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  • Writer's pictureDavid L. Goetsch

Road Rage: How Should You Respond

We have all had it happen to us or seen it happen to others. Another driver thinks you are driving too slowly so he pulls around to pass all the while blaring his horn, shouting out the window, and making obscene gestures. The concept is known as road rage. On occasion road rage incidents become violent.

Did you ever think the time would come when people would shoot each other over minor inconveniences such as driving too slowly, failing to respond quickly enough to a green light, or wanting the same parking space? Though it is difficult to believe it, these things are happening in America. In fact, appalling incidents such as these have become common in today’s culture. Road rage is an example of what happens in a culture devoid of Christ. As a Christian, you can play an important role in eliminating or, at least, reducing road rage.


Road rage is anger acted out in negative and even destructive ways while driving. Manifestations of road rage include threats, insults, obscene gestures, tailgating, prolonged honking of the horn, brake checking, swerving toward other drivers, and even shootings. Police receive more than 1,200 reports of road rage incidents every year, many concerning incidents that resulted in injuries and even deaths. Road rage incidents have become commonplace in today’s God-averse culture as shown by the following facts:

  • Over a seven-year period, 12,610 injuries and 218 murders were attributed to road rage in America.

  • More than 60 percent of traffic fatalities are caused by aggressive driving.

  • In more than 35 percent of aggressive driving incidents at least one of the parties used a firearm.

  • The most common manifestations of road rage are prolonged honking of the horn, rude hand gestures, and yelling. However, more than six-percent of road rage incidents result in physical confrontations between drivers.


When surveyed about what causes them to become angry when driving, respondents typically blame what they view as the inconsiderate behavior of other drivers. Although this rationale is understandable—no one likes rude drivers—it is still wrong. First, claiming someone else is responsible for your anger is excuse making. No matter how rude other drivers might be, they do not control your temper; you do. This is a truth you can share in love with people who are prone to road rage. Second, people who engage in road rage are setting themselves up as little gods who think they are in charge of the world and everyone else should do what they want, when they want, and how they want.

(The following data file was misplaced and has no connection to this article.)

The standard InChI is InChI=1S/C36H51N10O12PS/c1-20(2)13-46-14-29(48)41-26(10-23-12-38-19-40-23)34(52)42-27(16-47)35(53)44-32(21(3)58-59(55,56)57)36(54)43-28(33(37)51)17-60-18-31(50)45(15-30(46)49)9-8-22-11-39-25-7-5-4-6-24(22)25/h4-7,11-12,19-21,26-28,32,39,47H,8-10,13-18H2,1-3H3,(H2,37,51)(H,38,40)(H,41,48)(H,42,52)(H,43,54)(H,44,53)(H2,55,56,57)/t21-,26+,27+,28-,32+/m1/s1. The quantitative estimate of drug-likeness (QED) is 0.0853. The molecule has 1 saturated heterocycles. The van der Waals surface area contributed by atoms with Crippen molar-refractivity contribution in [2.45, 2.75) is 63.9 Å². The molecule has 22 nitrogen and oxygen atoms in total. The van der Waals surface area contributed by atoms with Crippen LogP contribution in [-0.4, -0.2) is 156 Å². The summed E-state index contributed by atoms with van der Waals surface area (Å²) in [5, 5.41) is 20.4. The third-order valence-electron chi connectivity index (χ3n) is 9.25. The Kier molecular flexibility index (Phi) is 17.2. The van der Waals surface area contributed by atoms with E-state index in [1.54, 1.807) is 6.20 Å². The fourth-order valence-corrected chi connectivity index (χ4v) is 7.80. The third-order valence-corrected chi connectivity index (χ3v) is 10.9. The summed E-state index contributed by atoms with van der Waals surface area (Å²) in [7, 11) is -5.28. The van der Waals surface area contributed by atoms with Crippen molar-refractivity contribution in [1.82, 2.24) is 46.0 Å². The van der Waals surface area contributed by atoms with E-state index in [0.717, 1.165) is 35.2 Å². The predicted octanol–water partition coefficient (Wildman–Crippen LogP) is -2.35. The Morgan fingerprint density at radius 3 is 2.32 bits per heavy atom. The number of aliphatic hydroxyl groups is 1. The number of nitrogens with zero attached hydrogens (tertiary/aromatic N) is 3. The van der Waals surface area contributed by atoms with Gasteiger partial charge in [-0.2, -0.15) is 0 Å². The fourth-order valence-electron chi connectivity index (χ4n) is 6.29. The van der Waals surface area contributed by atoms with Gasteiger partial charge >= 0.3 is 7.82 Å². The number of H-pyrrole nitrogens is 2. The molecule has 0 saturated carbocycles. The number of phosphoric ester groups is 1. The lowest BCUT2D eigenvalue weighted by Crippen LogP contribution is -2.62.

When it comes to anger, people cannot make you mad without your cooperation and permission. Rather than claim other people make you angry, it is more accurate to admit you allow them to make you angry. As sinful people in a fallen world, we all have tempers. At times we lose our tempers and become angry. When this happens, we can choose to control our tempers or let them control us. Losing one’s temper is a choice.

A Biblical truth you can share in love with people who allow themselves to become angry over the behavior of other drivers comes from Proverbs 29:11: A fool gives full vent to his spirit, but a wise man quietly holds it back.” People who quietly hold back their anger might prevent a situation from escalating and eventually getting out of control, even to the point of violence.

Later, when the incident has passed, people often feel better about having acted in a way that prevented a blow up rather than in a way that contributed to one. Few people will, in retrospect, be happy about allowing a minor incident to get out of control and become a major conflict, especially if things turned violent. After-the-fact regret is common among those who allow themselves to act out their anger in negative ways while driving.

You might also tell people who become angry when driving it is better to be guided by God in these situations than by the behavior of another driver. You might recommend they think about the message in Proverbs 14:17: “A man of quick temper acts foolishly…” This message from Scripture means drivers should never allow another person to control their emotions or goad them into doing something they will later regret. As Proverbs 14:17 makes clear, it is our own tempers that cause us to act foolishly, not the behavior of other drivers or anyone else.